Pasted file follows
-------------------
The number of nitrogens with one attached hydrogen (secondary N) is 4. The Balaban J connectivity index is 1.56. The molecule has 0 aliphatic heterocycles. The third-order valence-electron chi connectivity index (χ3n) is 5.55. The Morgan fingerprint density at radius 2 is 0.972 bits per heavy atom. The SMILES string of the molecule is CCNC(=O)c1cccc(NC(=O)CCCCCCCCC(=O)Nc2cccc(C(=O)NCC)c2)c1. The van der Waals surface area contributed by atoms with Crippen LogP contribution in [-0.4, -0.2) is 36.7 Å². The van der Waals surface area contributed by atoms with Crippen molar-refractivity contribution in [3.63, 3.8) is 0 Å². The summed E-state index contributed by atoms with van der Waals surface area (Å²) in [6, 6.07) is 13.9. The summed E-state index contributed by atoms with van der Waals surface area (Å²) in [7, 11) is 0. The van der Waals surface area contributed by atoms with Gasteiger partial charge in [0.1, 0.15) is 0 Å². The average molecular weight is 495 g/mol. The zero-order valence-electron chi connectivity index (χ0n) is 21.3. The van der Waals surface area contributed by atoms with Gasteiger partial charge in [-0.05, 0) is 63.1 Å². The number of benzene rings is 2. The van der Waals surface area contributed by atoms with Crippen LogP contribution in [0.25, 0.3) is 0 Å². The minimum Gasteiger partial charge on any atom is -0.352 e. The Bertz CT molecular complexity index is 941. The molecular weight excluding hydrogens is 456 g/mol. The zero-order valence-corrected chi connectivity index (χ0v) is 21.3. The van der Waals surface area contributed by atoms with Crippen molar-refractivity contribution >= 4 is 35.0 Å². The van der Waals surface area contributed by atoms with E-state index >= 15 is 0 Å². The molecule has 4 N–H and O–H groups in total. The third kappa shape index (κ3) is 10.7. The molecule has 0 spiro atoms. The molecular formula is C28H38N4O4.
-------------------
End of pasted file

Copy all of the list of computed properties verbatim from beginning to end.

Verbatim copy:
The number of nitrogens with one attached hydrogen (secondary N) is 4. The Balaban J connectivity index is 1.56. The molecule has 0 aliphatic heterocycles. The third-order valence-electron chi connectivity index (χ3n) is 5.55. The Morgan fingerprint density at radius 2 is 0.972 bits per heavy atom. The SMILES string of the molecule is CCNC(=O)c1cccc(NC(=O)CCCCCCCCC(=O)Nc2cccc(C(=O)NCC)c2)c1. The van der Waals surface area contributed by atoms with Crippen LogP contribution in [-0.4, -0.2) is 36.7 Å². The van der Waals surface area contributed by atoms with Crippen molar-refractivity contribution in [3.63, 3.8) is 0 Å². The summed E-state index contributed by atoms with van der Waals surface area (Å²) in [6, 6.07) is 13.9. The summed E-state index contributed by atoms with van der Waals surface area (Å²) in [7, 11) is 0. The van der Waals surface area contributed by atoms with Gasteiger partial charge in [0.1, 0.15) is 0 Å². The average molecular weight is 495 g/mol. The zero-order valence-electron chi connectivity index (χ0n) is 21.3. The van der Waals surface area contributed by atoms with Gasteiger partial charge in [-0.05, 0) is 63.1 Å². The number of benzene rings is 2. The van der Waals surface area contributed by atoms with Crippen LogP contribution in [0.25, 0.3) is 0 Å². The minimum Gasteiger partial charge on any atom is -0.352 e. The Bertz CT molecular complexity index is 941. The molecular weight excluding hydrogens is 456 g/mol. The zero-order valence-corrected chi connectivity index (χ0v) is 21.3. The van der Waals surface area contributed by atoms with Crippen molar-refractivity contribution >= 4 is 35.0 Å². The van der Waals surface area contributed by atoms with E-state index >= 15 is 0 Å². The molecule has 4 N–H and O–H groups in total. The third kappa shape index (κ3) is 10.7. The molecule has 0 spiro atoms. The molecular formula is C28H38N4O4.